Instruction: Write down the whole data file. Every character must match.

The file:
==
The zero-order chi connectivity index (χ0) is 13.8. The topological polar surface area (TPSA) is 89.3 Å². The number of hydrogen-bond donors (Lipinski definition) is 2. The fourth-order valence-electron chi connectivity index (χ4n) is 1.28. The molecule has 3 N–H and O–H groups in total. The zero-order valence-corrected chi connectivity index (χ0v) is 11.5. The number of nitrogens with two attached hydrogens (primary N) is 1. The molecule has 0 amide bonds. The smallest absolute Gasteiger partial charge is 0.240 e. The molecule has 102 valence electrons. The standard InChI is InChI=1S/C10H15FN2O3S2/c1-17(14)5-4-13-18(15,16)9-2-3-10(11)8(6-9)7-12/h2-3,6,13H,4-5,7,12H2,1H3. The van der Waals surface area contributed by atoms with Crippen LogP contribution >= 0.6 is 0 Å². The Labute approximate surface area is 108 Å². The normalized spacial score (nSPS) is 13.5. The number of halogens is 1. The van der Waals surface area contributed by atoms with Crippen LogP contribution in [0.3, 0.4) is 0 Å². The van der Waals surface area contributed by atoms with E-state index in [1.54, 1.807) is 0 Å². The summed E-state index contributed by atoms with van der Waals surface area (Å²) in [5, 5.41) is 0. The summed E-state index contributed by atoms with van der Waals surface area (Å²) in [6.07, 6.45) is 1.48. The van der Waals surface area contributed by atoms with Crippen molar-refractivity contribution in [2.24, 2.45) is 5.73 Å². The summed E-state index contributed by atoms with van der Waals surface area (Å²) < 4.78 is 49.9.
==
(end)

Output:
The zero-order chi connectivity index (χ0) is 13.8. The topological polar surface area (TPSA) is 89.3 Å². The number of hydrogen-bond donors (Lipinski definition) is 2. The fourth-order valence-electron chi connectivity index (χ4n) is 1.28. The molecule has 3 N–H and O–H groups in total. The zero-order valence-corrected chi connectivity index (χ0v) is 11.5. The number of nitrogens with two attached hydrogens (primary N) is 1. The molecule has 0 amide bonds. The smallest absolute Gasteiger partial charge is 0.240 e. The molecule has 102 valence electrons. The standard InChI is InChI=1S/C10H15FN2O3S2/c1-17(14)5-4-13-18(15,16)9-2-3-10(11)8(6-9)7-12/h2-3,6,13H,4-5,7,12H2,1H3. The van der Waals surface area contributed by atoms with Crippen LogP contribution >= 0.6 is 0 Å². The Labute approximate surface area is 108 Å². The normalized spacial score (nSPS) is 13.5. The number of halogens is 1. The van der Waals surface area contributed by atoms with Crippen LogP contribution in [0.3, 0.4) is 0 Å². The van der Waals surface area contributed by atoms with E-state index in [1.54, 1.807) is 0 Å². The summed E-state index contributed by atoms with van der Waals surface area (Å²) in [5, 5.41) is 0. The summed E-state index contributed by atoms with van der Waals surface area (Å²) in [6.07, 6.45) is 1.48. The van der Waals surface area contributed by atoms with Crippen molar-refractivity contribution in [2.24, 2.45) is 5.73 Å². The summed E-state index contributed by atoms with van der Waals surface area (Å²) < 4.78 is 49.9.